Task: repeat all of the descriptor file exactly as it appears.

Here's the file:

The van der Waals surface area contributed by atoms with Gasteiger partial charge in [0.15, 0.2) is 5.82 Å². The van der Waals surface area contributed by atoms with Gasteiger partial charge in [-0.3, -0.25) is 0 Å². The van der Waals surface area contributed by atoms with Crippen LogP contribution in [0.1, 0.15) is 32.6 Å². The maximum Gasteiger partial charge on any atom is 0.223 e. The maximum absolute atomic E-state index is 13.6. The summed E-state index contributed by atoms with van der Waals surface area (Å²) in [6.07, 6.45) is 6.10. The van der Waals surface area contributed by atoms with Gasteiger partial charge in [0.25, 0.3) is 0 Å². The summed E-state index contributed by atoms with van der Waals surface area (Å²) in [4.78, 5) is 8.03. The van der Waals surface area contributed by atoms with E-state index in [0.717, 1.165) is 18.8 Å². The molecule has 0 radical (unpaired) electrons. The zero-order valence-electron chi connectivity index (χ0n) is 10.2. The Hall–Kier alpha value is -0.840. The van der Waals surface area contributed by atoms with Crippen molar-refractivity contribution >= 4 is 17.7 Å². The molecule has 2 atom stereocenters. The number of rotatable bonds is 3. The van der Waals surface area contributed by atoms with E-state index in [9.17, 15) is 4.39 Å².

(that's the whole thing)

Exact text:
The van der Waals surface area contributed by atoms with Gasteiger partial charge in [0.15, 0.2) is 5.82 Å². The van der Waals surface area contributed by atoms with Gasteiger partial charge in [-0.3, -0.25) is 0 Å². The van der Waals surface area contributed by atoms with Crippen LogP contribution in [0.1, 0.15) is 32.6 Å². The maximum Gasteiger partial charge on any atom is 0.223 e. The maximum absolute atomic E-state index is 13.6. The summed E-state index contributed by atoms with van der Waals surface area (Å²) in [6.07, 6.45) is 6.10. The van der Waals surface area contributed by atoms with Gasteiger partial charge in [0.25, 0.3) is 0 Å². The summed E-state index contributed by atoms with van der Waals surface area (Å²) in [4.78, 5) is 8.03. The van der Waals surface area contributed by atoms with E-state index in [0.717, 1.165) is 18.8 Å². The molecule has 0 radical (unpaired) electrons. The zero-order valence-electron chi connectivity index (χ0n) is 10.2. The Hall–Kier alpha value is -0.840. The van der Waals surface area contributed by atoms with Crippen molar-refractivity contribution >= 4 is 17.7 Å². The molecule has 2 atom stereocenters. The number of rotatable bonds is 3. The van der Waals surface area contributed by atoms with E-state index in [9.17, 15) is 4.39 Å².